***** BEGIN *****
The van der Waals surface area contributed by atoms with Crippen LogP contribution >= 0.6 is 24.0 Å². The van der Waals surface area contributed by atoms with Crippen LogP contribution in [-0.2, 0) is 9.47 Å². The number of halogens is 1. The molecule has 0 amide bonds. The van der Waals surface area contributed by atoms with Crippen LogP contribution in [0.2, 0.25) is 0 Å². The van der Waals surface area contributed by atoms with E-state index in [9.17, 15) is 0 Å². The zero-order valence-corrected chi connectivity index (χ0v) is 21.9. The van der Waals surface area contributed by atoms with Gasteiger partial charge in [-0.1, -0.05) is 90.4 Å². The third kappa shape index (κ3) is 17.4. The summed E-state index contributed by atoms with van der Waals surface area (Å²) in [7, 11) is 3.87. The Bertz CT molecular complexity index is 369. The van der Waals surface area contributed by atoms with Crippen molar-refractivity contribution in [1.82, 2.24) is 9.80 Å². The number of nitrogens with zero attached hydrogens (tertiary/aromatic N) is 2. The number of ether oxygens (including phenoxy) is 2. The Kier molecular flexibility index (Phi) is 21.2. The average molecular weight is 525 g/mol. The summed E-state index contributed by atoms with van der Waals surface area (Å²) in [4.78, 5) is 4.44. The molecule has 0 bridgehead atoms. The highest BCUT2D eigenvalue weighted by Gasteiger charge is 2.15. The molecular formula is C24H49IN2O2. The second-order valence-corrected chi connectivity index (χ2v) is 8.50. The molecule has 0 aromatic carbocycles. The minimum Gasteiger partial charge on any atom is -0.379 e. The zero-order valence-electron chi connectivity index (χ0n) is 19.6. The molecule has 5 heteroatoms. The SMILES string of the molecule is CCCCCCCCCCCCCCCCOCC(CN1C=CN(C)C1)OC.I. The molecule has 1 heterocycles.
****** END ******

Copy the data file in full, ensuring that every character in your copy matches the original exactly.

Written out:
The van der Waals surface area contributed by atoms with Crippen LogP contribution >= 0.6 is 24.0 Å². The van der Waals surface area contributed by atoms with Crippen LogP contribution in [-0.2, 0) is 9.47 Å². The number of halogens is 1. The molecule has 0 amide bonds. The van der Waals surface area contributed by atoms with Crippen LogP contribution in [0.2, 0.25) is 0 Å². The van der Waals surface area contributed by atoms with E-state index in [9.17, 15) is 0 Å². The zero-order valence-corrected chi connectivity index (χ0v) is 21.9. The van der Waals surface area contributed by atoms with Gasteiger partial charge in [-0.1, -0.05) is 90.4 Å². The third kappa shape index (κ3) is 17.4. The summed E-state index contributed by atoms with van der Waals surface area (Å²) in [7, 11) is 3.87. The Bertz CT molecular complexity index is 369. The van der Waals surface area contributed by atoms with Crippen molar-refractivity contribution in [1.82, 2.24) is 9.80 Å². The number of nitrogens with zero attached hydrogens (tertiary/aromatic N) is 2. The number of ether oxygens (including phenoxy) is 2. The Kier molecular flexibility index (Phi) is 21.2. The average molecular weight is 525 g/mol. The summed E-state index contributed by atoms with van der Waals surface area (Å²) in [4.78, 5) is 4.44. The molecule has 0 bridgehead atoms. The highest BCUT2D eigenvalue weighted by Gasteiger charge is 2.15. The molecular formula is C24H49IN2O2. The second-order valence-corrected chi connectivity index (χ2v) is 8.50. The molecule has 0 aromatic carbocycles. The minimum Gasteiger partial charge on any atom is -0.379 e. The zero-order valence-electron chi connectivity index (χ0n) is 19.6. The molecule has 5 heteroatoms. The SMILES string of the molecule is CCCCCCCCCCCCCCCCOCC(CN1C=CN(C)C1)OC.I. The molecule has 1 heterocycles.